Editors note: Get Growing, written by the La Plata County Extension Offices Master Gardener Program, appears every other week during the growing season. It features timely tips and suggestions for your garden and landscape.
By Michelle Flemmings
As a rule, our last frost is around May 28. Many gardeners will wait to put out new landscape plants until after Memorial Day, which is not always a guarantee but a decent guess.
Having spent all winter planning garden beds and daydreaming over garden catalogs, its difficult to resist immediately buying new spring plants. In order to choose specimens wisely, it is recommended to always put the right plant in the right place. This can be done in just a few simple steps.
First, select your garden site by taking note of the number of hours of direct sun exposure. Full sun is a minimum of six hours, part sun is three to six and full shade is less than three. Avoid harsh evening sun if possible. Beware of planting near the roofline and burying shrubs with snow.
Next, test your soil. Testing kits are available through the La Plata County Extension office you send in the samples and they can help you interpret the numbers.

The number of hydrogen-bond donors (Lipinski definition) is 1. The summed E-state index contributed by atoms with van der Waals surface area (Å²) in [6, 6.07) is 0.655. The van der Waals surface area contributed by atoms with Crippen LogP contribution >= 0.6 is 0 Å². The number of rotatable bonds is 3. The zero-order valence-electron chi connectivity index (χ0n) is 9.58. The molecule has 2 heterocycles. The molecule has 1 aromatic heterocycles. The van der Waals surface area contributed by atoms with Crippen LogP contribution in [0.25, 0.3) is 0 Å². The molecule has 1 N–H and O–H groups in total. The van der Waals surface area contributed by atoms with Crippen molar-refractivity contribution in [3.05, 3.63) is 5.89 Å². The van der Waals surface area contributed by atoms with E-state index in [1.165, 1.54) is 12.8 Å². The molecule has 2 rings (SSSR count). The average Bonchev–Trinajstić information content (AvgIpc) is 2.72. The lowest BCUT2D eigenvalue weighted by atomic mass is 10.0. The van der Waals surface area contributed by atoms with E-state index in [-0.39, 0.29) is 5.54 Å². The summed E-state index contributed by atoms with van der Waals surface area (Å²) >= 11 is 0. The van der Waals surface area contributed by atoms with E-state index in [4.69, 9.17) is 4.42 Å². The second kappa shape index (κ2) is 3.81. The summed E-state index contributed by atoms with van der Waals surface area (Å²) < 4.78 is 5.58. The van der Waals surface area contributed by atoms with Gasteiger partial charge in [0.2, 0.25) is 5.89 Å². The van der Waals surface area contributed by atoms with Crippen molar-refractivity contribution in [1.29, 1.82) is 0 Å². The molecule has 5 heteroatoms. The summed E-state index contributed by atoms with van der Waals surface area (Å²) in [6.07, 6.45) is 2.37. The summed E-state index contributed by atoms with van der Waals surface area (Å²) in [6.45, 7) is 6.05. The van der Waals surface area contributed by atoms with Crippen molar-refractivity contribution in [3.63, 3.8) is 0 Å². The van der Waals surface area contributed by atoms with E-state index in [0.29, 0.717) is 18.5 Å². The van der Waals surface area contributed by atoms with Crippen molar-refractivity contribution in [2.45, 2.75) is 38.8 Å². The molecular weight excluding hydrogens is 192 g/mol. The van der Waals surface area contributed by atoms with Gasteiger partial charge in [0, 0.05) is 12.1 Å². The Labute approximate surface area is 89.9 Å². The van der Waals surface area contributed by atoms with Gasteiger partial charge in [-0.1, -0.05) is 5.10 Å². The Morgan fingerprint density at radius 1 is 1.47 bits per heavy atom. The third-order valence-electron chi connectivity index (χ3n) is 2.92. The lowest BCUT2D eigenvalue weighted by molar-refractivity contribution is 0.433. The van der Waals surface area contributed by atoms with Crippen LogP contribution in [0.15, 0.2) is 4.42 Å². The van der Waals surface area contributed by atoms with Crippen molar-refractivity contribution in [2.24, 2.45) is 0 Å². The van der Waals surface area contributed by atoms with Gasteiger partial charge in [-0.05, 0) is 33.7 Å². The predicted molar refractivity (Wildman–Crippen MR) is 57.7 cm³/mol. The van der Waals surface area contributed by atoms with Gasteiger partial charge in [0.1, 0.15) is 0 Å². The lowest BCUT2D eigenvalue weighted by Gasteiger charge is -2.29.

Most of La Plata County is in Hardiness Zone 4. That being said, check your site for microclimates created by terrain, buildings and hardscape. Dont forget that surrounding buildings and hardscape can add heat to your planting site.
With this information, youre ready to go shopping. When faced with a huge selection, first choose plants best suited for your growing zone. Next, check the plant tag for the required sun exposure. After that, narrow your choices by color, height and other factors that you desire for your garden. Always choose the healthiest specimen available.
Beware of root-bound, infested or diseased plants. These specimens are already stressed and likely not to do well even under the best of conditions.
Right plant, right place, simply put, means choosing healthy, pest-resistant, zone-appropriate hardy plants. Following these guidelines will minimize frustration and avoid wasting money, time and our natural resources.
Michelle Flemmings has been a Colorado Master Gardener since 2011. She lives in La Plata County.